Question: How can you tell if your seeds from past years are still going to grow?

Answer: With not much else going on in the gardening world it is an ideal time to pull out all those old packets of seeds and check to see if what is still viable and what should be tossed away. You might be surprised at the success rate of germination of saved seeds which will help keep cost down when you place this year's seed order.

In order to understand what is involved when a seed germinates it helps to understand the structure of a seed. Inside the seed is an immature plant with all the parts of an adult plant; leaves, roots and stem, along with a storehouse of food. It is covered in a seed coat that protects it against injury, parasites and unfavorable temperatures and weather. The seed remains in a resting state until the seed determines external conditions are right to begin germination.

The first indication a seed is starting to germinate is the uptake of water. Soon the embryo will send out the tip of the root which will grow to anchor the plant and continue taking up water.

Some seeds may need special treatments or conditions such as light, temperature and moisture before they germinate. Optimal conditions for seed germination should be the opposite of conditions for storage.

Moisture plays an important role in seeds survival. A moisture content in seeds of 10 percent to 12 percent is satisfactory for seed storage. At 24 percent to 60 percent the seeds may rot. At 40 percent to 60 percent germination begins.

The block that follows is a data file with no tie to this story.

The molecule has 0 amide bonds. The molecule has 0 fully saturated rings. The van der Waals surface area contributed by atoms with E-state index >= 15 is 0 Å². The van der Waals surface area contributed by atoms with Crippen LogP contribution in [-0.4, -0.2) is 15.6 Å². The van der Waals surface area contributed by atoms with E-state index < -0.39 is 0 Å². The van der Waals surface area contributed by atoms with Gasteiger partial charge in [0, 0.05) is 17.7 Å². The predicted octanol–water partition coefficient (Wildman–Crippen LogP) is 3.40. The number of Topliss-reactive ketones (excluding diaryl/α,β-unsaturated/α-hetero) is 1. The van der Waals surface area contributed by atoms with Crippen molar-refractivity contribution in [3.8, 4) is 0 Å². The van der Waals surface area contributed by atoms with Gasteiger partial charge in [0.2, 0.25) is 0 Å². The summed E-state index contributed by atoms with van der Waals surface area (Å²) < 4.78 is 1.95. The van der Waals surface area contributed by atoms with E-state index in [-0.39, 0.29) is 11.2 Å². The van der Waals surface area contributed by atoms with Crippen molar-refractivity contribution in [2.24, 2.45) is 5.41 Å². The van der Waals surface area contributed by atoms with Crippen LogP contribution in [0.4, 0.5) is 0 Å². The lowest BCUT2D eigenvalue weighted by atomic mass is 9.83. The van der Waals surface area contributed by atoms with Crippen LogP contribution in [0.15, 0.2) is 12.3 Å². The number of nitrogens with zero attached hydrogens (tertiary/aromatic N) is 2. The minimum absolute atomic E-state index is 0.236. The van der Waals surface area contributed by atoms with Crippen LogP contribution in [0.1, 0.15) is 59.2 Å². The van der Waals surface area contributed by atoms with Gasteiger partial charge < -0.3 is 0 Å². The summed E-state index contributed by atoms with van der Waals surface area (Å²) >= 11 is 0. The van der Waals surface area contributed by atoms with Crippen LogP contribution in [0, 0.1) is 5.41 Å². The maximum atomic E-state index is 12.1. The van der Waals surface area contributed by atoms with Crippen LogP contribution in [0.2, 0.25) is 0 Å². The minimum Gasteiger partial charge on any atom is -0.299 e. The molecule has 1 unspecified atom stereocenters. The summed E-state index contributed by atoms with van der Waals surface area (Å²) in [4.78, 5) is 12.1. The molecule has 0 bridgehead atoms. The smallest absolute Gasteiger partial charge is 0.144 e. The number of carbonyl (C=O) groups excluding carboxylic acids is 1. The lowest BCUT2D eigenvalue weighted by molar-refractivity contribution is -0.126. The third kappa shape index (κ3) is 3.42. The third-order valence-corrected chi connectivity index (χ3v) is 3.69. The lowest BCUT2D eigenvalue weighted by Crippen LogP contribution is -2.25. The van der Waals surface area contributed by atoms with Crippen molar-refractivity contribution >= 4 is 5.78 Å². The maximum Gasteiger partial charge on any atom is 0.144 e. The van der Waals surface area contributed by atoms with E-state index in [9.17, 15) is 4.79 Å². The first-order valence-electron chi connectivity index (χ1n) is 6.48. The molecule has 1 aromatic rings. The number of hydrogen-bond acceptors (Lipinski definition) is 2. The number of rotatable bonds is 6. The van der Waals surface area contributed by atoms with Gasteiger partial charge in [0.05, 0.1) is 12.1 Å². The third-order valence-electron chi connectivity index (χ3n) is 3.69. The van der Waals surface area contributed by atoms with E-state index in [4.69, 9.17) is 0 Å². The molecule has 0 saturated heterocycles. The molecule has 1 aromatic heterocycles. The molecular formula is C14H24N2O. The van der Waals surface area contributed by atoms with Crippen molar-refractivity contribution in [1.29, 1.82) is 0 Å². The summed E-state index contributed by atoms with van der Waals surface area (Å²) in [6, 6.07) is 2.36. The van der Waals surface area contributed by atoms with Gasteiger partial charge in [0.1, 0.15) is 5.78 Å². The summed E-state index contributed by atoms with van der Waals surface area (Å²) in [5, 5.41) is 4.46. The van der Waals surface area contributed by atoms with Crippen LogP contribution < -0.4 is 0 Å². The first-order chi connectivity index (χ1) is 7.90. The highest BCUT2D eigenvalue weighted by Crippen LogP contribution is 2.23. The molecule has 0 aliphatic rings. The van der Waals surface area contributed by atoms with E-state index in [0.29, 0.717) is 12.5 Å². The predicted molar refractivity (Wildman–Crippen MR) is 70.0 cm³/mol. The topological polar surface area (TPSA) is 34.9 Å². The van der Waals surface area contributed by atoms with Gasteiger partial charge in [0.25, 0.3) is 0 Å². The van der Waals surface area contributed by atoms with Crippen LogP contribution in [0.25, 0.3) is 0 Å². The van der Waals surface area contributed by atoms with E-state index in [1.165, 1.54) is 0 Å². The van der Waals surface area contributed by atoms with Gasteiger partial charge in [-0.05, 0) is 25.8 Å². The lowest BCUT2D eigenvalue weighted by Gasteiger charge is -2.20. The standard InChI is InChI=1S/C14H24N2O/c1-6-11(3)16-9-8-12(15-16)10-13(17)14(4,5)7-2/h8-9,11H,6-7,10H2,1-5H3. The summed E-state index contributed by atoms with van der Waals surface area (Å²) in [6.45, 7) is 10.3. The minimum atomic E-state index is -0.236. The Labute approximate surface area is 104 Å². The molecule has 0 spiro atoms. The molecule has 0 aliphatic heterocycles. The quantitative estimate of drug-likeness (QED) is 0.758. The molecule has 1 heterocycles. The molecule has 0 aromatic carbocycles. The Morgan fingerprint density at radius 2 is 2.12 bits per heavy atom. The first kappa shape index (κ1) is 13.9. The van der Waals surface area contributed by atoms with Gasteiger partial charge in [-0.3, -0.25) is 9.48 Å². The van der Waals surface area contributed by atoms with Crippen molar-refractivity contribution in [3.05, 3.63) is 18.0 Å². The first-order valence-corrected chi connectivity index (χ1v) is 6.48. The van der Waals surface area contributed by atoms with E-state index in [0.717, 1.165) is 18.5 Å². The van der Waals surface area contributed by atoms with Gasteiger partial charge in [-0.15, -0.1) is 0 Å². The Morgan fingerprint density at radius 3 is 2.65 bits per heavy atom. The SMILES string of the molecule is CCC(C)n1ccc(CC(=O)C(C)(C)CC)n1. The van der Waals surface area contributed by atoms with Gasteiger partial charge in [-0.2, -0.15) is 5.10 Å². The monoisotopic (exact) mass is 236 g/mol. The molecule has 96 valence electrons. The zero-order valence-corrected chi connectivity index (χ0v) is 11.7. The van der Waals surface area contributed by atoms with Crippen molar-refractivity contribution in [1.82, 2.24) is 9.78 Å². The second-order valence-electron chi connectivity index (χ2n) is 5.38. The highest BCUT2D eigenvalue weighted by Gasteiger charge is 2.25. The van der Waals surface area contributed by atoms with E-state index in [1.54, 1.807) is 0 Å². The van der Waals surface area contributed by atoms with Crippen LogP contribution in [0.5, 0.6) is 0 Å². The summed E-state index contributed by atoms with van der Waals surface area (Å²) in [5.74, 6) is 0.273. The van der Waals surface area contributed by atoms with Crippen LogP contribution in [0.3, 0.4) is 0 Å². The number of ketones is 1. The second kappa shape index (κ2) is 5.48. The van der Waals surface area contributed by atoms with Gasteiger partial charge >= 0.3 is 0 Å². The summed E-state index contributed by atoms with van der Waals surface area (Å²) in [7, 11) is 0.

For most seeds, checking the viability is a simple matter. Place 10 seeds inside a moist paper towel. Roll up the towel and place inside a plastic bag. Leave the bag in a warm spot for approximately a week. After that check the paper towel to see how many seeds have started to germinate, which should be evident by the presence of an emerging root.

The percentage of seeds that germinate gives you an idea of the viability of that seed. If 8 to 10 germinate the seed is definitely worth sowing. Sow more heavily if only 6 to 7 germinate. Anything less the seed should be thrown out.

Some seeds, under normal household conditions, will only survive for a year, while others may last up to three years. The best method of storing seeds is to place them in a sealed jar, with a desiccant or powdered milk at the bottom, in the refrigerator or room where temperatures are 50 degrees day and night.

Mona Bawgus is a certified master gardener and consumer horticulturist with Rutgers Cooperative Extension of Atlantic County. Write to her c/o Rutgers Cooperative Extension, 6260 Old Harding Highway, Mays Landing, NJ 08330. Email: